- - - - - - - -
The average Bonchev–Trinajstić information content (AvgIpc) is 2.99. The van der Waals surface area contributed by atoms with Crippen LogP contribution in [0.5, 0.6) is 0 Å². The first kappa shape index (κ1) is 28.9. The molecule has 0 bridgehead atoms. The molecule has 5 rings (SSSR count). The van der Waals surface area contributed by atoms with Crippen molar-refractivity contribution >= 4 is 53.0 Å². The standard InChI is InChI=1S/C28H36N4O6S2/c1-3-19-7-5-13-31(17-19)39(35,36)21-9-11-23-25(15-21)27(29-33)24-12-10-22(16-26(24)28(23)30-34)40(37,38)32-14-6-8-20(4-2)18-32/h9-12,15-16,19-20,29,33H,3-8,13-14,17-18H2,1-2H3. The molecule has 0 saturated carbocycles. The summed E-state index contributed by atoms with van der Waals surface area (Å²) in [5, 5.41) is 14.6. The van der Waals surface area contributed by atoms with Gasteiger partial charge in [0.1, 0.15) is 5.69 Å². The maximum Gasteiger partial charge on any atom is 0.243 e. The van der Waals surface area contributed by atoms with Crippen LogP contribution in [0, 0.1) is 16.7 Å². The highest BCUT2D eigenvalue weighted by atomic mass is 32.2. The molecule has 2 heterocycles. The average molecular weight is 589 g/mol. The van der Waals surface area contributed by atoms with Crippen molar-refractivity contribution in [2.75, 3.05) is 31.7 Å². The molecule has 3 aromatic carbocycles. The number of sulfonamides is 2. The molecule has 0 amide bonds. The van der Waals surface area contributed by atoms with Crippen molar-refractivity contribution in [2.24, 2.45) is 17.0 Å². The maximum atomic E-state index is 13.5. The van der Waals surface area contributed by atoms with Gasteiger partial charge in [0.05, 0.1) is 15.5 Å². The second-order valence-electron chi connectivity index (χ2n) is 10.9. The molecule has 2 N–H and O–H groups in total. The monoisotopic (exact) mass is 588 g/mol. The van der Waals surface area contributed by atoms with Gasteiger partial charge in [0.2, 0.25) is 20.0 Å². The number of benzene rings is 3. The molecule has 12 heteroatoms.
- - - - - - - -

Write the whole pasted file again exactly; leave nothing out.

The average Bonchev–Trinajstić information content (AvgIpc) is 2.99. The van der Waals surface area contributed by atoms with Crippen LogP contribution in [0.5, 0.6) is 0 Å². The first kappa shape index (κ1) is 28.9. The molecule has 0 bridgehead atoms. The molecule has 5 rings (SSSR count). The van der Waals surface area contributed by atoms with Crippen molar-refractivity contribution >= 4 is 53.0 Å². The standard InChI is InChI=1S/C28H36N4O6S2/c1-3-19-7-5-13-31(17-19)39(35,36)21-9-11-23-25(15-21)27(29-33)24-12-10-22(16-26(24)28(23)30-34)40(37,38)32-14-6-8-20(4-2)18-32/h9-12,15-16,19-20,29,33H,3-8,13-14,17-18H2,1-2H3. The molecule has 0 saturated carbocycles. The summed E-state index contributed by atoms with van der Waals surface area (Å²) in [5, 5.41) is 14.6. The van der Waals surface area contributed by atoms with Gasteiger partial charge in [0.1, 0.15) is 5.69 Å². The maximum Gasteiger partial charge on any atom is 0.243 e. The van der Waals surface area contributed by atoms with Crippen LogP contribution in [0, 0.1) is 16.7 Å². The highest BCUT2D eigenvalue weighted by atomic mass is 32.2. The molecule has 2 heterocycles. The average molecular weight is 589 g/mol. The van der Waals surface area contributed by atoms with Crippen molar-refractivity contribution in [2.75, 3.05) is 31.7 Å². The molecule has 3 aromatic carbocycles. The number of sulfonamides is 2. The molecule has 0 amide bonds. The van der Waals surface area contributed by atoms with Crippen molar-refractivity contribution in [2.24, 2.45) is 17.0 Å². The maximum atomic E-state index is 13.5. The van der Waals surface area contributed by atoms with Gasteiger partial charge in [0.05, 0.1) is 15.5 Å². The second-order valence-electron chi connectivity index (χ2n) is 10.9. The molecule has 2 N–H and O–H groups in total. The monoisotopic (exact) mass is 588 g/mol. The van der Waals surface area contributed by atoms with Gasteiger partial charge in [0.2, 0.25) is 20.0 Å². The number of benzene rings is 3. The molecule has 12 heteroatoms.